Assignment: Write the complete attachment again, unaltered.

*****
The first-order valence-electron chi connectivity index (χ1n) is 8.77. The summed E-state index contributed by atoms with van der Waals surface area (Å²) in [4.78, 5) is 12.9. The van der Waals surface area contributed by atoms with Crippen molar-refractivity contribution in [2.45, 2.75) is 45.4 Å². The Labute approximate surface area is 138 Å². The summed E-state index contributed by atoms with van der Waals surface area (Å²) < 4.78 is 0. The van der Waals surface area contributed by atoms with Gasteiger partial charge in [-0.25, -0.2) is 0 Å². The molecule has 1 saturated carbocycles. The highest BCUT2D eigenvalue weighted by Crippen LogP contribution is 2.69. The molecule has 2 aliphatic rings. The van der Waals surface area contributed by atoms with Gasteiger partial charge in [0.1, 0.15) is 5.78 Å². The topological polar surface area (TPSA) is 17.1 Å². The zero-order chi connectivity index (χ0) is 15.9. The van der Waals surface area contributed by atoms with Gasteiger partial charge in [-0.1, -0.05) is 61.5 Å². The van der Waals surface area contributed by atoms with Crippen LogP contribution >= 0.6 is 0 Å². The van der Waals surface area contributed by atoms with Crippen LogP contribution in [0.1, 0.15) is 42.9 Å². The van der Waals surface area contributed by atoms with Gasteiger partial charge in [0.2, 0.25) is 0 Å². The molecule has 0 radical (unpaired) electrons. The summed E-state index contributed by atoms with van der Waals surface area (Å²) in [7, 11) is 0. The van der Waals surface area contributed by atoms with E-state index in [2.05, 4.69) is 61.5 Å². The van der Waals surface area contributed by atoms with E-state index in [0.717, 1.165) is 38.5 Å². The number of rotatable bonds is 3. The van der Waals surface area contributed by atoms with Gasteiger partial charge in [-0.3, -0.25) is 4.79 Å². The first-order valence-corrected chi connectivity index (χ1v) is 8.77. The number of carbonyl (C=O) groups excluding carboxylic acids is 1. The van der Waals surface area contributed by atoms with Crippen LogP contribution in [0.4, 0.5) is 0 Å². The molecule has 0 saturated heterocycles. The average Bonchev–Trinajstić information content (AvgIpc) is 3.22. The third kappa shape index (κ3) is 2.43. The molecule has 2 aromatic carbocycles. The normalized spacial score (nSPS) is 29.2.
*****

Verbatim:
The first-order valence-electron chi connectivity index (χ1n) is 8.77. The summed E-state index contributed by atoms with van der Waals surface area (Å²) in [4.78, 5) is 12.9. The van der Waals surface area contributed by atoms with Crippen molar-refractivity contribution in [2.45, 2.75) is 45.4 Å². The Labute approximate surface area is 138 Å². The summed E-state index contributed by atoms with van der Waals surface area (Å²) < 4.78 is 0. The van der Waals surface area contributed by atoms with Gasteiger partial charge in [-0.25, -0.2) is 0 Å². The molecule has 1 saturated carbocycles. The highest BCUT2D eigenvalue weighted by Crippen LogP contribution is 2.69. The molecule has 2 aliphatic rings. The van der Waals surface area contributed by atoms with Gasteiger partial charge in [0.1, 0.15) is 5.78 Å². The topological polar surface area (TPSA) is 17.1 Å². The zero-order chi connectivity index (χ0) is 15.9. The van der Waals surface area contributed by atoms with Gasteiger partial charge in [-0.1, -0.05) is 61.5 Å². The van der Waals surface area contributed by atoms with Crippen LogP contribution >= 0.6 is 0 Å². The van der Waals surface area contributed by atoms with Crippen LogP contribution in [0.1, 0.15) is 42.9 Å². The van der Waals surface area contributed by atoms with Gasteiger partial charge in [0.2, 0.25) is 0 Å². The molecule has 0 radical (unpaired) electrons. The summed E-state index contributed by atoms with van der Waals surface area (Å²) in [7, 11) is 0. The van der Waals surface area contributed by atoms with E-state index in [2.05, 4.69) is 61.5 Å². The van der Waals surface area contributed by atoms with E-state index in [0.717, 1.165) is 38.5 Å². The number of rotatable bonds is 3. The van der Waals surface area contributed by atoms with Gasteiger partial charge in [-0.3, -0.25) is 4.79 Å². The first-order valence-corrected chi connectivity index (χ1v) is 8.77. The number of carbonyl (C=O) groups excluding carboxylic acids is 1. The van der Waals surface area contributed by atoms with Crippen LogP contribution in [0.4, 0.5) is 0 Å². The molecule has 0 saturated heterocycles. The average Bonchev–Trinajstić information content (AvgIpc) is 3.22. The third kappa shape index (κ3) is 2.43. The molecule has 2 aromatic carbocycles. The normalized spacial score (nSPS) is 29.2.